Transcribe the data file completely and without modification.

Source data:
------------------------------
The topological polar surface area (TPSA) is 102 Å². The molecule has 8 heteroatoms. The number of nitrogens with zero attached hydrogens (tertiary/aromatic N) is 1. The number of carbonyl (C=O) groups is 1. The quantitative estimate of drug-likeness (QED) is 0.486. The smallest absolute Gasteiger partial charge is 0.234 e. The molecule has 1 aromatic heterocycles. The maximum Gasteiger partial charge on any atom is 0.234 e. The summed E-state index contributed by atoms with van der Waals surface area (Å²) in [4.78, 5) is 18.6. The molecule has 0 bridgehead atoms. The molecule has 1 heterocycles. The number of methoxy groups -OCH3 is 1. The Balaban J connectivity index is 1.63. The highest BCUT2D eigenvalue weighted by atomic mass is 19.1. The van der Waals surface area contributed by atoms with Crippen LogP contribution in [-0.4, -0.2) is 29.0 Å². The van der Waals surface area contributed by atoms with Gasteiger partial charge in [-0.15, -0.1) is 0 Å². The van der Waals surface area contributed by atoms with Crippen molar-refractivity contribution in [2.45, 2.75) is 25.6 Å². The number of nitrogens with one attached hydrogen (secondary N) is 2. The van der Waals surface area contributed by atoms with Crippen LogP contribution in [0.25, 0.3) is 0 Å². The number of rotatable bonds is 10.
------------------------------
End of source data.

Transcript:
The topological polar surface area (TPSA) is 102 Å². The molecule has 8 heteroatoms. The number of nitrogens with zero attached hydrogens (tertiary/aromatic N) is 1. The number of carbonyl (C=O) groups is 1. The quantitative estimate of drug-likeness (QED) is 0.486. The smallest absolute Gasteiger partial charge is 0.234 e. The molecule has 1 aromatic heterocycles. The maximum Gasteiger partial charge on any atom is 0.234 e. The summed E-state index contributed by atoms with van der Waals surface area (Å²) in [4.78, 5) is 18.6. The molecule has 0 bridgehead atoms. The molecule has 1 heterocycles. The number of methoxy groups -OCH3 is 1. The Balaban J connectivity index is 1.63. The highest BCUT2D eigenvalue weighted by atomic mass is 19.1. The van der Waals surface area contributed by atoms with Crippen LogP contribution in [-0.4, -0.2) is 29.0 Å². The van der Waals surface area contributed by atoms with Gasteiger partial charge in [-0.15, -0.1) is 0 Å². The van der Waals surface area contributed by atoms with Crippen molar-refractivity contribution in [2.45, 2.75) is 25.6 Å². The number of nitrogens with one attached hydrogen (secondary N) is 2. The van der Waals surface area contributed by atoms with Crippen LogP contribution in [0.25, 0.3) is 0 Å². The number of rotatable bonds is 10.